4. What the current state of DTS with larger amounts of heap memory?
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Stable structures rely on the Storable trait to load and store data from and into stable memory. The only requirement when updating the schema is for the implementation of Storable to be backward compatible.

Maybe it’s best to walk through this with an example. Can you share a share a specific example of a data schema and the change you’d like to make?

Generally yes, because there are limits on the number of instructions you can execute within a message. It’s currently 20 billion instructions with DTS. Evolving your schema in a backwards-compatible way is the safer and more efficient option in the vast majority of cases.

The example below describes a SQL-like relation we have in our codebase. Hope is not too long or complex and I’m sharing it in it’s entirety since it describes many of the issues we will be facing with migrations and we hope to prepare for accordingly.

#[derive(CandidType, Deserialize, PartialEq)]
struct Post { title: String, description: String, timestamp: u64, }

#[derive(CandidType, Deserialize, PartialEq)]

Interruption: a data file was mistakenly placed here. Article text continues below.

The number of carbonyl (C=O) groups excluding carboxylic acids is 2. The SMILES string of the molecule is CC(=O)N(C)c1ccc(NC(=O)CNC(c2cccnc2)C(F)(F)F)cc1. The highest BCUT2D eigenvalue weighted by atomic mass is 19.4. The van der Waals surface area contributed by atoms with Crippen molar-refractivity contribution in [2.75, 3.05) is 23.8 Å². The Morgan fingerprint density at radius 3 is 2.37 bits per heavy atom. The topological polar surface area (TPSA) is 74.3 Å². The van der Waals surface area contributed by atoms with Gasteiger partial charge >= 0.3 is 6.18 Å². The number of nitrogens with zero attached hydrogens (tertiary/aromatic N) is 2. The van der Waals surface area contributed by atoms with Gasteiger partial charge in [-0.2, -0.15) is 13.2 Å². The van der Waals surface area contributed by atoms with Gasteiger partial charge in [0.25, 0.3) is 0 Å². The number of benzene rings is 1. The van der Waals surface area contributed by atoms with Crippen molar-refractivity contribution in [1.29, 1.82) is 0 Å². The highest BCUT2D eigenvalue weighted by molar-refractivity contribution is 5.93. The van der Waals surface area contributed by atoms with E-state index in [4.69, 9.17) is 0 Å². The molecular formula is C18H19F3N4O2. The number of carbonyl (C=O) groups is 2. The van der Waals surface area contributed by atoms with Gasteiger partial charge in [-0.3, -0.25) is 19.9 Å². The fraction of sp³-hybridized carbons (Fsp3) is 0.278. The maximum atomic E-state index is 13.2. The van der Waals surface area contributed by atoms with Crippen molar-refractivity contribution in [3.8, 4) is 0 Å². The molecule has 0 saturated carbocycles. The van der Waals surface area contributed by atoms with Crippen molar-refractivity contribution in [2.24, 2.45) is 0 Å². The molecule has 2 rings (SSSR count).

struct Reply { text: String, timestamp: u64, }

#[derive(Serialize, Deserialize)]
struct Relation {
    #[serde(skip, default = "init_rel_forward")] backward: StableBTreeMap<(u64, u64), (), Memory>,
    #[serde(skip, default = "init_rel_backward")] forward: StableBTreeMap<(u64, u64), (), Memory>,
impl Relation {
    pub fn insert(&mut self, x: u64, y: u64) {
        self.forward.insert((x.to_owned(), y.to_owned()), ());
        self.backward.insert((y, x), ());

#[derive(Serialize, Deserialize)]
struct State {
    #[serde(skip, default = "init_posts")] posts: StableBTreeMap<u64, Post, Memory>,
    #[serde(skip, default = "init_replies")] replies: StableBTreeMap<u64, Reply, Memory>,
    post_id_to_reply_id: Relation

There are two main ways we will surely need to extend this:

  1. Add fields to the existing structs eg. add a tags field to the Post struct.
  2. Create new structs and add relations for them eg. add a PostLike struct and a post_id_to_post_like_id relation.